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  • Writer's pictureAnimal Rising Press

Animal Rising Co-Founder Fined £10,000, But Avoids Prison, For Epsom Derby Disruption

  • Earlier today, Ben Newman gave an undertaking at a Committal Hearing for breaching the Jockey Club injunction that was granted in May of this year. Mr Newman was fined £10,000 and sentenced to 2 months imprisonment (suspending for 18 months).

  • The hearing came more than 4 months after the Epsom Derby was disrupted by Animal Rising. Mr Newman originally spent a month in prison on remand awaiting a trial where he was convicted of Causing a Public Nuisance’ and sentenced to 18 weeks imprisonment (suspended for two years.) He was also ordered to complete 80 hours of unpaid work and to pay total costs and surcharges of £1356 [1].

  • Animal Rising claims that injunctions set a dangerous precedent of allowing companies to purchase, so-called, private laws which bypass the right to a trial and result in people being punished twice for the same act.

  • Injunctions have previously been used to target environmental groups and traveller communities, with Animal Rising previously injuncted by dairy giant Arla [2] [3] [4].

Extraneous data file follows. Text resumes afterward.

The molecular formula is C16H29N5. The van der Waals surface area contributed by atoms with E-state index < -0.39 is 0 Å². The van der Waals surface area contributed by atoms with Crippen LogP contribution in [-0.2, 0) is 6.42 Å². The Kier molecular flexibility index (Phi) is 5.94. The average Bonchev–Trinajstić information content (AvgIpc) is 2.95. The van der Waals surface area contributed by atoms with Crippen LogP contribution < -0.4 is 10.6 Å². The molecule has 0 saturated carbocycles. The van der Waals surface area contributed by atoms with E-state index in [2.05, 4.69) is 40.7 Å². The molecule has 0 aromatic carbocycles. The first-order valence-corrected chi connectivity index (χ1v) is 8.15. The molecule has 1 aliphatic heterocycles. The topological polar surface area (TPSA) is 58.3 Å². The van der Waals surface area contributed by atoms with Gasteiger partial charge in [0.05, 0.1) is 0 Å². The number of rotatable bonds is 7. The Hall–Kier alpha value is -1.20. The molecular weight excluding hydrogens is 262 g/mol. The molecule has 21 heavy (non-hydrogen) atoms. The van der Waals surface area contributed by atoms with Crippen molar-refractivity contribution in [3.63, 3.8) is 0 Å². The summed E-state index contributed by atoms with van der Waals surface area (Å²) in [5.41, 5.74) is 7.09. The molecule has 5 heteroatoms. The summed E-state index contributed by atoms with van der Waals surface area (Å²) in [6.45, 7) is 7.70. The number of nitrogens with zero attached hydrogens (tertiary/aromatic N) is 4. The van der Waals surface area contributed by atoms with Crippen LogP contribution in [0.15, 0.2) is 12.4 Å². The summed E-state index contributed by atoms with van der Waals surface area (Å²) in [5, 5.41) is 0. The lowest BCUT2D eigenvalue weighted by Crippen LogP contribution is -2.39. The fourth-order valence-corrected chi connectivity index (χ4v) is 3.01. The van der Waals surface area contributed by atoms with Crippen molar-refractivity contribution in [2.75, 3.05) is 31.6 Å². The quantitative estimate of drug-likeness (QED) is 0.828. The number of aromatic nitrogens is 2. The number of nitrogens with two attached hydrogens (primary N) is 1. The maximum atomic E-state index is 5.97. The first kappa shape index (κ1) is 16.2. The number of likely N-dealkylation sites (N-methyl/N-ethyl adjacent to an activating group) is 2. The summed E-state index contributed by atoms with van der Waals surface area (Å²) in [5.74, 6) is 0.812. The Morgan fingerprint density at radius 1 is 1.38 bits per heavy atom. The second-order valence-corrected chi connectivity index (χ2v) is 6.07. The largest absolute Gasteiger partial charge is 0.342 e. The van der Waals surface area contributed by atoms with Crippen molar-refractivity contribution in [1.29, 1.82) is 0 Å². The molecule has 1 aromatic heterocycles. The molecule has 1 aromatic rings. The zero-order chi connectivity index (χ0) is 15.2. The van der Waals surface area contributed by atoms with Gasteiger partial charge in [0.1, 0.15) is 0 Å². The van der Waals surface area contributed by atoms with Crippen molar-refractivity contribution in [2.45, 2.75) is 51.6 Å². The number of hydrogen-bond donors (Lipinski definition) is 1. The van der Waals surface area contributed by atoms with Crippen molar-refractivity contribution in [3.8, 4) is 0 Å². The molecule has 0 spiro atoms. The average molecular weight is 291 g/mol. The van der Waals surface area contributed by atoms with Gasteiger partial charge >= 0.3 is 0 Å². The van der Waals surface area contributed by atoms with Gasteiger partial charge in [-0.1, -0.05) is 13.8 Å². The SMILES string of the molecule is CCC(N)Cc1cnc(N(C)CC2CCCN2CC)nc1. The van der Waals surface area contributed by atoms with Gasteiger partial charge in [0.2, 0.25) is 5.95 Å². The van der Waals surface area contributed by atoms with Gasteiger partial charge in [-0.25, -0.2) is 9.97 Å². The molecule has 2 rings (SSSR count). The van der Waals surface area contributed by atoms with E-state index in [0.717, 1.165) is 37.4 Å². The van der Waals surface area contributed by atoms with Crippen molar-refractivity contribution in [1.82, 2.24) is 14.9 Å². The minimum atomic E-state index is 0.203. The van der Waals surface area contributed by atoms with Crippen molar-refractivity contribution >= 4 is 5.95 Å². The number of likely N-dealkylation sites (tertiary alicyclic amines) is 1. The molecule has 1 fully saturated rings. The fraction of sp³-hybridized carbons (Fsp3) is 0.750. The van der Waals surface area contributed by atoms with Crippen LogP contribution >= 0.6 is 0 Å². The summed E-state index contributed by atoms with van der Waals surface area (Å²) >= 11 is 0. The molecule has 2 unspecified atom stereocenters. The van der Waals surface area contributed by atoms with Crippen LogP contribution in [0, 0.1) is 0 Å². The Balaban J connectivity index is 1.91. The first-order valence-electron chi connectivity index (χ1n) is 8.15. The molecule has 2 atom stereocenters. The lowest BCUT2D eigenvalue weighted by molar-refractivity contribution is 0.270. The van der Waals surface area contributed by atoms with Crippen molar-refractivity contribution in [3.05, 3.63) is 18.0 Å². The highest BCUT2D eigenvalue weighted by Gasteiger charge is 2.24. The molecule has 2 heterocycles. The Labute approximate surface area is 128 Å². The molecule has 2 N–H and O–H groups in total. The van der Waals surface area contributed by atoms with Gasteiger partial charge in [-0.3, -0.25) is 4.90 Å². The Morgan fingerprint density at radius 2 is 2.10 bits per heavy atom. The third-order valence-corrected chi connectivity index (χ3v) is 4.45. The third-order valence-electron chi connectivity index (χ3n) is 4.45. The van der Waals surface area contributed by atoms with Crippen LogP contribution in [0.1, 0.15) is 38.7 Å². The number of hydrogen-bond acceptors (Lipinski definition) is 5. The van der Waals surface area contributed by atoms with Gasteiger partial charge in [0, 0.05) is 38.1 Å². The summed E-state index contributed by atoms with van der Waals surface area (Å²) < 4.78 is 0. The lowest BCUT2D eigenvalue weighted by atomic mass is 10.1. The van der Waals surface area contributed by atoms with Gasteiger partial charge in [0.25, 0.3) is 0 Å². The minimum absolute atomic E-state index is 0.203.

This morning at London’s Royal Courts of Justice, Ben Newman attended a committal hearing as a result of his actions to disrupt the Epsom Derby and continue “the national conversation about our broken relationship with other animals and the natural world.” He was fined and handed down a suspended custodial sentence.

Speaking after the hearing, Ben Newman said:

“Disrupting the Epsom Derby put Britain’s broken relationship with animals and nature on centre stage. I believe we are a nation of animal lovers, but the way we treat the horses and dogs in racing, alongside the billion farm animals we use for food each year, does not do us any justice.
I want to feel proud of how we treat animals and nature in this country. For that, we need to support farmers in the shift towards a safe, sustainable plant-based future which would provide us with an abundance of food whilst using far less farmland. This would provide space for the British countryside to recover, and for our precious wildlife and forests to flourish where they once did.”


Word count: 338

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